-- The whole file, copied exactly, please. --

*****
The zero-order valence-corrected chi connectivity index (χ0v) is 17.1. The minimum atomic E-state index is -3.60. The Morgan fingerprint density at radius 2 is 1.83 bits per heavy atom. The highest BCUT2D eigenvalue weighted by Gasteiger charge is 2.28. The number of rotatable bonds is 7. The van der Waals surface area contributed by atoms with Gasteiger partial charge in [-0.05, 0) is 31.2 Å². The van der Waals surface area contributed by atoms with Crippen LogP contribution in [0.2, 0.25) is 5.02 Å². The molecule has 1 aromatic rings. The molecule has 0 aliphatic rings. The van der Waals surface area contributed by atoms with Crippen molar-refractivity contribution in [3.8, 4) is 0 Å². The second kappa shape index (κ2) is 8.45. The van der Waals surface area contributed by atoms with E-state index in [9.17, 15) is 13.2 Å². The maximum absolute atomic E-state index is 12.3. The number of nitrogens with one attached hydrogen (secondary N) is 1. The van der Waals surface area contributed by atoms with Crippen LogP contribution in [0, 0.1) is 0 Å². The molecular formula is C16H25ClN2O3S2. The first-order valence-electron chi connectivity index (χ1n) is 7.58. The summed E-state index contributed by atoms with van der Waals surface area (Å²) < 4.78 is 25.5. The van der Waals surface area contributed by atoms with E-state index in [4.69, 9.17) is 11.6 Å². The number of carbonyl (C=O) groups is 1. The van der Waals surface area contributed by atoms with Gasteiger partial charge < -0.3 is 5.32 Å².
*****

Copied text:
The zero-order valence-corrected chi connectivity index (χ0v) is 17.1. The minimum atomic E-state index is -3.60. The Morgan fingerprint density at radius 2 is 1.83 bits per heavy atom. The highest BCUT2D eigenvalue weighted by Gasteiger charge is 2.28. The number of rotatable bonds is 7. The van der Waals surface area contributed by atoms with Gasteiger partial charge in [-0.05, 0) is 31.2 Å². The van der Waals surface area contributed by atoms with Crippen LogP contribution in [0.2, 0.25) is 5.02 Å². The molecule has 1 aromatic rings. The molecule has 0 aliphatic rings. The van der Waals surface area contributed by atoms with Crippen molar-refractivity contribution in [3.8, 4) is 0 Å². The second kappa shape index (κ2) is 8.45. The van der Waals surface area contributed by atoms with E-state index in [9.17, 15) is 13.2 Å². The maximum absolute atomic E-state index is 12.3. The number of nitrogens with one attached hydrogen (secondary N) is 1. The van der Waals surface area contributed by atoms with Crippen LogP contribution in [0, 0.1) is 0 Å². The molecular formula is C16H25ClN2O3S2. The first-order valence-electron chi connectivity index (χ1n) is 7.58. The summed E-state index contributed by atoms with van der Waals surface area (Å²) < 4.78 is 25.5. The van der Waals surface area contributed by atoms with E-state index in [4.69, 9.17) is 11.6 Å². The number of carbonyl (C=O) groups is 1. The van der Waals surface area contributed by atoms with Gasteiger partial charge < -0.3 is 5.32 Å².